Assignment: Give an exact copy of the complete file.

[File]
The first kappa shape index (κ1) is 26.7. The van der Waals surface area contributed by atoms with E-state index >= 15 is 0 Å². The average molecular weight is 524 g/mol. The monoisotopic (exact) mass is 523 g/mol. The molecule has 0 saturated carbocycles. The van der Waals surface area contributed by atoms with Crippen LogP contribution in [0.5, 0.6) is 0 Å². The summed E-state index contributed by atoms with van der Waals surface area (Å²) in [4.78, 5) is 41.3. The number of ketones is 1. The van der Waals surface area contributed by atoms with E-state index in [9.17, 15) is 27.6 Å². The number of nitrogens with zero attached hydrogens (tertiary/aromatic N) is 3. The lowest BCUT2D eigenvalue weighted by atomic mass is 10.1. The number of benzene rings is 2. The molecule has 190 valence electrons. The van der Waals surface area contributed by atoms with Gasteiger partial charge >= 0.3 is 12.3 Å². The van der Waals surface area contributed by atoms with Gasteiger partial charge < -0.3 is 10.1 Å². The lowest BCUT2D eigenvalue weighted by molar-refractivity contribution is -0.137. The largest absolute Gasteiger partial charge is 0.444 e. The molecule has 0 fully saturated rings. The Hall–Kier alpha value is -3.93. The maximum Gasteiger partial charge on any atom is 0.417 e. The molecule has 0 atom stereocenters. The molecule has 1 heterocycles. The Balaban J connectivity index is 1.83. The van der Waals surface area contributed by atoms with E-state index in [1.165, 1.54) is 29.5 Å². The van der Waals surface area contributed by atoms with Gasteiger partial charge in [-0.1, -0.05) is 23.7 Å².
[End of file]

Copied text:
The first kappa shape index (κ1) is 26.7. The van der Waals surface area contributed by atoms with E-state index >= 15 is 0 Å². The average molecular weight is 524 g/mol. The monoisotopic (exact) mass is 523 g/mol. The molecule has 0 saturated carbocycles. The van der Waals surface area contributed by atoms with Crippen LogP contribution in [0.5, 0.6) is 0 Å². The summed E-state index contributed by atoms with van der Waals surface area (Å²) in [4.78, 5) is 41.3. The number of ketones is 1. The van der Waals surface area contributed by atoms with E-state index in [9.17, 15) is 27.6 Å². The number of nitrogens with zero attached hydrogens (tertiary/aromatic N) is 3. The lowest BCUT2D eigenvalue weighted by atomic mass is 10.1. The number of benzene rings is 2. The molecule has 190 valence electrons. The van der Waals surface area contributed by atoms with Gasteiger partial charge >= 0.3 is 12.3 Å². The van der Waals surface area contributed by atoms with Gasteiger partial charge < -0.3 is 10.1 Å². The lowest BCUT2D eigenvalue weighted by molar-refractivity contribution is -0.137. The largest absolute Gasteiger partial charge is 0.444 e. The molecule has 0 fully saturated rings. The Hall–Kier alpha value is -3.93. The maximum Gasteiger partial charge on any atom is 0.417 e. The molecule has 0 atom stereocenters. The molecule has 1 heterocycles. The Balaban J connectivity index is 1.83. The van der Waals surface area contributed by atoms with E-state index in [1.165, 1.54) is 29.5 Å². The van der Waals surface area contributed by atoms with Gasteiger partial charge in [-0.1, -0.05) is 23.7 Å².